By Peter Stephenson, VRSA Local Government Specialist
It’s always a good time to talk about ethics. Not simply in March when we really begin to ‘Think Spring.’ This important topic should be evergreen, at the forefront of our decision making throughout the year. The focus of my article last March for ethics awareness month was on celebrating an ethical milestone, the 95th anniversary of the International City/County Management Association (ICMA) Code of Ethics.
As a local government manager, promoting an ethical culture is your leadership responsibility. However, ethical considerations touch everyone in your organization.
Last summer as part of our 2019 Risk Management Leadership Blueprint lunch and learn training sessions, ethical leadership was one of the core components. For those members who attended, I apologize for the quality of my karaoke singing ‘Honesty’ by Billy Joel. Discussing ethics doesn’t have to be like making a trip to the doctor.
Unfortunately, poor choices and bad behaviors remain a challenge as you scan the headlines. Just last month I read an article by The Virginian-Pilot about a local housing authority employee who pled guilty to three counts of embezzlement – and it wasn’t the first time this staff person had stolen from an employer. Therefore, under the terms of the plea agreement, she is forever banned from applying for or taking a job with a federal, state, or local government agency or entity whose responsibilities include the handling or use of public money.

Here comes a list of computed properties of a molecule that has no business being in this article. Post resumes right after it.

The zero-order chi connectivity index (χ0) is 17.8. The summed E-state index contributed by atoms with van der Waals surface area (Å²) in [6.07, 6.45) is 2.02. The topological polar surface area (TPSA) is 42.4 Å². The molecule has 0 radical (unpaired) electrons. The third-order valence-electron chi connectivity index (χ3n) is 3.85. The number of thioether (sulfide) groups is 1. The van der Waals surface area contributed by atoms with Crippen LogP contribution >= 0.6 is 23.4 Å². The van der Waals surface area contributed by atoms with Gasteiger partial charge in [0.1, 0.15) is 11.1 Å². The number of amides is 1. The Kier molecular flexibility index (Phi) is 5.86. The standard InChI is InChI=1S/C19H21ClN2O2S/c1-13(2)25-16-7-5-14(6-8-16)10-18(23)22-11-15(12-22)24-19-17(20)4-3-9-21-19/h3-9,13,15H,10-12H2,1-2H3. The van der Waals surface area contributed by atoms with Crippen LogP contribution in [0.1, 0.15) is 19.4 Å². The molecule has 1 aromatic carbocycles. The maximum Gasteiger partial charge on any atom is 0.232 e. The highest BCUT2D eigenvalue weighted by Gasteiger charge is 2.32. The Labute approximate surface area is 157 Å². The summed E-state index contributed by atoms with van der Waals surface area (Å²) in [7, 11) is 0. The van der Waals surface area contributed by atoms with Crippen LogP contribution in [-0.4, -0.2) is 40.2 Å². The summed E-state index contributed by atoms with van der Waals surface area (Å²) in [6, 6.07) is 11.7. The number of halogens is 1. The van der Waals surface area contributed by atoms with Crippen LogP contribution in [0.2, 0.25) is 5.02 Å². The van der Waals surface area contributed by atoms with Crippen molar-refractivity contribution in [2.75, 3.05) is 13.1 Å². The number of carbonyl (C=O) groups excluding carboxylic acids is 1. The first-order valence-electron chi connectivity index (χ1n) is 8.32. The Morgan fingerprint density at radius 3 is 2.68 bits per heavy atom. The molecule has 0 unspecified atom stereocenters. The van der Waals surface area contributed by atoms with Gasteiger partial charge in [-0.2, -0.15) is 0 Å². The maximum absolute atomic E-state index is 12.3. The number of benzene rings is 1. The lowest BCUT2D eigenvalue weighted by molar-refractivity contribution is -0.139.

In January, at the Virginia Municipal League (VML) Newly Elected Officials Conference, we were pleased once again to speak on Public Officials Liability. Our special legal counsel, Elizabeth Southall with Zunka, Milnor & Carter, gave an excellent presentation stressing the importance of listening to your attorney and emphasizing that lawsuits are indeed a real bummer! In the time remaining, I mentioned that VRSA had a good sample ‘Code of Ethics’ for elected officials that we are happy to share. Several of our members have adopted it, and it is a great basis to start a conversation on ethics.
Leadership Ethics in Local Government was a keynote topic at the Virginia Local Government Management Association (VLGMA) winter conference, held in Charlottesville earlier this year. The speaker was Dr. Michael A. Gillette with Bioethical Services of Virginia, Inc. Dr. Gillette, a former Mayor of the City of Lynchburg, was engaging with real case study examples and thought-provoking discussion. Takeaways included his views on ‘Moral Management: What Ethical Leaders Do’ and ‘The Structure of Ethical Argument: The Process of Moral Reasoning.’ Any debate team would be proud to have Dr. Gillette as its Captain.
It’s not always comfortable to talk about situations when the moral compass doesn’t point true north. It is imperative though to take the time to have those ethical discussions. Ignorance is not bliss when it comes to upholding the public trust. Doing what is right and making difficult decisions on behalf of those we serve is seldom easy.